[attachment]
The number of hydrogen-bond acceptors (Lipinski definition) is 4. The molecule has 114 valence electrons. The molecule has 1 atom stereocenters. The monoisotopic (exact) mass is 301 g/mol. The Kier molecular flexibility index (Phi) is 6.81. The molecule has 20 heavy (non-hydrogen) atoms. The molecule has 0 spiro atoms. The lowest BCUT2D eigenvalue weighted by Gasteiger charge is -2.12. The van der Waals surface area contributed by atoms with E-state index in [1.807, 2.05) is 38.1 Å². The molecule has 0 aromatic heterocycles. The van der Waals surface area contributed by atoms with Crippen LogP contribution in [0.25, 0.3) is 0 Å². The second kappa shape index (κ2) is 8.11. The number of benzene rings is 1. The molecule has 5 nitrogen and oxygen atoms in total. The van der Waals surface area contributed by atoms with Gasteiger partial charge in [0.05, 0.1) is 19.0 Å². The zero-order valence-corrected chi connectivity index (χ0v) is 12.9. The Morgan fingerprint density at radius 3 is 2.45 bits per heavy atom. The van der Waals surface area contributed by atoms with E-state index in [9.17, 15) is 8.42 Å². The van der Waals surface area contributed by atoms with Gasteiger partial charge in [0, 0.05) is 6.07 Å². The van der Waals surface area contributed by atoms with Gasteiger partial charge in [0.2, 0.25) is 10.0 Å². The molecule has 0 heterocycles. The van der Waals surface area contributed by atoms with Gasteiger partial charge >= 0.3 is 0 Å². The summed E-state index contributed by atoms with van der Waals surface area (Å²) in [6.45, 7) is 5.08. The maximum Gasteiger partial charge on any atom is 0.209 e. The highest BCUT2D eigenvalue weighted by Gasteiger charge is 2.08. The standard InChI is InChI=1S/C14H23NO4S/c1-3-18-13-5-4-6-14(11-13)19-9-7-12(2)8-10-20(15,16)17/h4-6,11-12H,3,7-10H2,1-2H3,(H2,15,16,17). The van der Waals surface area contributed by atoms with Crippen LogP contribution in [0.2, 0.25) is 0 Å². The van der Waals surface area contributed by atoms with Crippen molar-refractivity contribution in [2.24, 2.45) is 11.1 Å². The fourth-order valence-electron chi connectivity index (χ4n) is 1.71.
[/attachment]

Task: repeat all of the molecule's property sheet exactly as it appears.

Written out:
The number of hydrogen-bond acceptors (Lipinski definition) is 4. The molecule has 114 valence electrons. The molecule has 1 atom stereocenters. The monoisotopic (exact) mass is 301 g/mol. The Kier molecular flexibility index (Phi) is 6.81. The molecule has 20 heavy (non-hydrogen) atoms. The molecule has 0 spiro atoms. The lowest BCUT2D eigenvalue weighted by Gasteiger charge is -2.12. The van der Waals surface area contributed by atoms with E-state index in [1.807, 2.05) is 38.1 Å². The molecule has 0 aromatic heterocycles. The van der Waals surface area contributed by atoms with Crippen LogP contribution in [0.25, 0.3) is 0 Å². The second kappa shape index (κ2) is 8.11. The number of benzene rings is 1. The molecule has 5 nitrogen and oxygen atoms in total. The van der Waals surface area contributed by atoms with Gasteiger partial charge in [0.05, 0.1) is 19.0 Å². The zero-order valence-corrected chi connectivity index (χ0v) is 12.9. The Morgan fingerprint density at radius 3 is 2.45 bits per heavy atom. The van der Waals surface area contributed by atoms with E-state index in [9.17, 15) is 8.42 Å². The van der Waals surface area contributed by atoms with Gasteiger partial charge in [0, 0.05) is 6.07 Å². The van der Waals surface area contributed by atoms with Gasteiger partial charge in [0.2, 0.25) is 10.0 Å². The molecule has 0 heterocycles. The van der Waals surface area contributed by atoms with Gasteiger partial charge >= 0.3 is 0 Å². The summed E-state index contributed by atoms with van der Waals surface area (Å²) in [6.45, 7) is 5.08. The maximum Gasteiger partial charge on any atom is 0.209 e. The highest BCUT2D eigenvalue weighted by Gasteiger charge is 2.08. The standard InChI is InChI=1S/C14H23NO4S/c1-3-18-13-5-4-6-14(11-13)19-9-7-12(2)8-10-20(15,16)17/h4-6,11-12H,3,7-10H2,1-2H3,(H2,15,16,17). The van der Waals surface area contributed by atoms with Crippen LogP contribution in [0.2, 0.25) is 0 Å². The van der Waals surface area contributed by atoms with Crippen molar-refractivity contribution in [2.24, 2.45) is 11.1 Å². The fourth-order valence-electron chi connectivity index (χ4n) is 1.71.